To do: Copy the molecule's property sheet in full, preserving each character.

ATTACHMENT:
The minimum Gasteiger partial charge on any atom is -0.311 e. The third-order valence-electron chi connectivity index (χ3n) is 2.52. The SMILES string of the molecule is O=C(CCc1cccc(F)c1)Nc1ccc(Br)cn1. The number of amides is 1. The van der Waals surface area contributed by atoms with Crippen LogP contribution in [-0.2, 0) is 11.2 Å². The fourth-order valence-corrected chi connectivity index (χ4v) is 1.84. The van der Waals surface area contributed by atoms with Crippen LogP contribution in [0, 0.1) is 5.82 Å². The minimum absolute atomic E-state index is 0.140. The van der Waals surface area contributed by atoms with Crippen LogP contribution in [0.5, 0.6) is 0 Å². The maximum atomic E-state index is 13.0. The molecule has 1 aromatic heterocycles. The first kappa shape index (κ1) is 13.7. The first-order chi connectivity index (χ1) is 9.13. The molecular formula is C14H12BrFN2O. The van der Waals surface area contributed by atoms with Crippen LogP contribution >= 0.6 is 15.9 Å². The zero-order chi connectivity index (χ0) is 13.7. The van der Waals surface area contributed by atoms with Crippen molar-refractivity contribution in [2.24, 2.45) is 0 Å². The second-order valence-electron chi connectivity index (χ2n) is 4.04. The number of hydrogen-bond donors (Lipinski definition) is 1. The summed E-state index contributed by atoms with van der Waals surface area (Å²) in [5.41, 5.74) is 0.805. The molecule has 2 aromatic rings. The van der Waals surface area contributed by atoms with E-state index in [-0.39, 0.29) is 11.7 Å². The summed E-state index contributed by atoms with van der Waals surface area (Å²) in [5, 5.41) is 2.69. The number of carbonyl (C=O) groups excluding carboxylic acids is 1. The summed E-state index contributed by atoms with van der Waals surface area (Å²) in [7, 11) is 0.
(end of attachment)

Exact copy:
The minimum Gasteiger partial charge on any atom is -0.311 e. The third-order valence-electron chi connectivity index (χ3n) is 2.52. The SMILES string of the molecule is O=C(CCc1cccc(F)c1)Nc1ccc(Br)cn1. The number of amides is 1. The van der Waals surface area contributed by atoms with Crippen LogP contribution in [-0.2, 0) is 11.2 Å². The fourth-order valence-corrected chi connectivity index (χ4v) is 1.84. The van der Waals surface area contributed by atoms with Crippen LogP contribution in [0, 0.1) is 5.82 Å². The minimum absolute atomic E-state index is 0.140. The van der Waals surface area contributed by atoms with Crippen LogP contribution in [0.5, 0.6) is 0 Å². The maximum atomic E-state index is 13.0. The molecule has 1 aromatic heterocycles. The first kappa shape index (κ1) is 13.7. The first-order chi connectivity index (χ1) is 9.13. The molecular formula is C14H12BrFN2O. The van der Waals surface area contributed by atoms with Crippen LogP contribution >= 0.6 is 15.9 Å². The zero-order chi connectivity index (χ0) is 13.7. The van der Waals surface area contributed by atoms with Crippen molar-refractivity contribution in [2.24, 2.45) is 0 Å². The second-order valence-electron chi connectivity index (χ2n) is 4.04. The number of hydrogen-bond donors (Lipinski definition) is 1. The summed E-state index contributed by atoms with van der Waals surface area (Å²) in [5.41, 5.74) is 0.805. The molecule has 2 aromatic rings. The van der Waals surface area contributed by atoms with E-state index in [-0.39, 0.29) is 11.7 Å². The summed E-state index contributed by atoms with van der Waals surface area (Å²) in [5, 5.41) is 2.69. The number of carbonyl (C=O) groups excluding carboxylic acids is 1. The summed E-state index contributed by atoms with van der Waals surface area (Å²) in [7, 11) is 0.